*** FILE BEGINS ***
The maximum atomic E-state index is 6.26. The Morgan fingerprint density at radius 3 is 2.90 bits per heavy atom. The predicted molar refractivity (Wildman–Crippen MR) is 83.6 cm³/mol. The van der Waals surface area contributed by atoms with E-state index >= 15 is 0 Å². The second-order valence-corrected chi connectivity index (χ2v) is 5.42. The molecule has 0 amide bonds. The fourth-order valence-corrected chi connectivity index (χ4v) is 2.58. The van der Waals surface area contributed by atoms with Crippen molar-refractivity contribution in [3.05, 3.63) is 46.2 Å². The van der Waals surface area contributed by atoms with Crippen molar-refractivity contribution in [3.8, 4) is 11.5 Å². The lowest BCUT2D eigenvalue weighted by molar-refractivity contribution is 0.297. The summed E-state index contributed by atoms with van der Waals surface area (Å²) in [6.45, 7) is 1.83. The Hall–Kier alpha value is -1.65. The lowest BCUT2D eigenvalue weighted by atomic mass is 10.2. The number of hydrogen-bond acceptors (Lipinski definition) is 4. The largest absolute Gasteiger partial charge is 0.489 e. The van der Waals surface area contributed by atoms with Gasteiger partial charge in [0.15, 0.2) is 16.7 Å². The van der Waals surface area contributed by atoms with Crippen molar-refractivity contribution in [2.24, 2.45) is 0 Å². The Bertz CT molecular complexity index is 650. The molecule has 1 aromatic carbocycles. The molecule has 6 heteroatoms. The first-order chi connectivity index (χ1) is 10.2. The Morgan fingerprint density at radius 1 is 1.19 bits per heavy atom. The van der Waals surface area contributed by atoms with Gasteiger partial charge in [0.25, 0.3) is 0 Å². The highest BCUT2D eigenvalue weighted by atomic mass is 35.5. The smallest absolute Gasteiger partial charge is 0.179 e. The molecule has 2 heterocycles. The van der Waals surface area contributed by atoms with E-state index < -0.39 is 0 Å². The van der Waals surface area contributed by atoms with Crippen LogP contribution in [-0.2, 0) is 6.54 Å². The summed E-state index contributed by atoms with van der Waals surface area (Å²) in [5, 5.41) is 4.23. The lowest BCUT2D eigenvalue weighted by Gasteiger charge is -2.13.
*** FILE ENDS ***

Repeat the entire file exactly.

The maximum atomic E-state index is 6.26. The Morgan fingerprint density at radius 3 is 2.90 bits per heavy atom. The predicted molar refractivity (Wildman–Crippen MR) is 83.6 cm³/mol. The van der Waals surface area contributed by atoms with E-state index >= 15 is 0 Å². The second-order valence-corrected chi connectivity index (χ2v) is 5.42. The molecule has 0 amide bonds. The fourth-order valence-corrected chi connectivity index (χ4v) is 2.58. The van der Waals surface area contributed by atoms with Crippen molar-refractivity contribution in [3.05, 3.63) is 46.2 Å². The van der Waals surface area contributed by atoms with Crippen molar-refractivity contribution in [3.8, 4) is 11.5 Å². The lowest BCUT2D eigenvalue weighted by molar-refractivity contribution is 0.297. The summed E-state index contributed by atoms with van der Waals surface area (Å²) in [6.45, 7) is 1.83. The Hall–Kier alpha value is -1.65. The lowest BCUT2D eigenvalue weighted by atomic mass is 10.2. The number of hydrogen-bond acceptors (Lipinski definition) is 4. The largest absolute Gasteiger partial charge is 0.489 e. The van der Waals surface area contributed by atoms with Gasteiger partial charge in [0.15, 0.2) is 16.7 Å². The van der Waals surface area contributed by atoms with Crippen molar-refractivity contribution in [2.24, 2.45) is 0 Å². The Bertz CT molecular complexity index is 650. The molecule has 1 aromatic carbocycles. The molecule has 6 heteroatoms. The first-order chi connectivity index (χ1) is 10.2. The Morgan fingerprint density at radius 1 is 1.19 bits per heavy atom. The van der Waals surface area contributed by atoms with Gasteiger partial charge in [0.25, 0.3) is 0 Å². The highest BCUT2D eigenvalue weighted by atomic mass is 35.5. The smallest absolute Gasteiger partial charge is 0.179 e. The molecule has 2 heterocycles. The van der Waals surface area contributed by atoms with E-state index < -0.39 is 0 Å². The van der Waals surface area contributed by atoms with Crippen LogP contribution in [-0.2, 0) is 6.54 Å². The summed E-state index contributed by atoms with van der Waals surface area (Å²) in [5, 5.41) is 4.23. The lowest BCUT2D eigenvalue weighted by Gasteiger charge is -2.13.